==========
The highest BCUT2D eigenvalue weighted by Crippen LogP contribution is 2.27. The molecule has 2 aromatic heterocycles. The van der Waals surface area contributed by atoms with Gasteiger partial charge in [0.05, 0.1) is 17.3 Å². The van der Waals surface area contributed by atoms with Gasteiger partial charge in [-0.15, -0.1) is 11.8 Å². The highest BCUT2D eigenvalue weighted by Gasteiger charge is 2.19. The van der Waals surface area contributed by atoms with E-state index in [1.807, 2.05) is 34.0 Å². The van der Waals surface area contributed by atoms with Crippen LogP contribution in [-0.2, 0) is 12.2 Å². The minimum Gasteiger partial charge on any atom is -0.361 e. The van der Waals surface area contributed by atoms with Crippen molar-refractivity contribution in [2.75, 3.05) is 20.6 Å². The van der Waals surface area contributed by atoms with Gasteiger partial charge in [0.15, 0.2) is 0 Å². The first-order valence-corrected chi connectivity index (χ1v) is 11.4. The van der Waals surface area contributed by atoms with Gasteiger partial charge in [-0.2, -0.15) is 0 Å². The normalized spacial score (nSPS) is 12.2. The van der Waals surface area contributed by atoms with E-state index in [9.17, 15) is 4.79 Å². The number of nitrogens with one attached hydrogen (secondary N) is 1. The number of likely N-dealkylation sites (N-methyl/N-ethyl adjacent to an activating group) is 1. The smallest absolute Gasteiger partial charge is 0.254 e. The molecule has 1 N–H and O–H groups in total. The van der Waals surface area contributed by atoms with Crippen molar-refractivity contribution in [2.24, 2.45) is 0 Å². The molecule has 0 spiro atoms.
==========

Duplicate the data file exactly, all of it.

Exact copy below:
The highest BCUT2D eigenvalue weighted by Crippen LogP contribution is 2.27. The molecule has 2 aromatic heterocycles. The van der Waals surface area contributed by atoms with Gasteiger partial charge in [0.05, 0.1) is 17.3 Å². The van der Waals surface area contributed by atoms with Gasteiger partial charge in [-0.15, -0.1) is 11.8 Å². The highest BCUT2D eigenvalue weighted by Gasteiger charge is 2.19. The van der Waals surface area contributed by atoms with E-state index in [1.807, 2.05) is 34.0 Å². The van der Waals surface area contributed by atoms with Crippen LogP contribution in [-0.2, 0) is 12.2 Å². The minimum Gasteiger partial charge on any atom is -0.361 e. The van der Waals surface area contributed by atoms with Crippen molar-refractivity contribution in [2.75, 3.05) is 20.6 Å². The van der Waals surface area contributed by atoms with Gasteiger partial charge in [0.15, 0.2) is 0 Å². The first-order valence-corrected chi connectivity index (χ1v) is 11.4. The van der Waals surface area contributed by atoms with Gasteiger partial charge in [-0.2, -0.15) is 0 Å². The normalized spacial score (nSPS) is 12.2. The van der Waals surface area contributed by atoms with E-state index in [9.17, 15) is 4.79 Å². The number of nitrogens with one attached hydrogen (secondary N) is 1. The number of likely N-dealkylation sites (N-methyl/N-ethyl adjacent to an activating group) is 1. The smallest absolute Gasteiger partial charge is 0.254 e. The molecule has 1 N–H and O–H groups in total. The van der Waals surface area contributed by atoms with Crippen molar-refractivity contribution in [2.24, 2.45) is 0 Å². The molecule has 0 spiro atoms.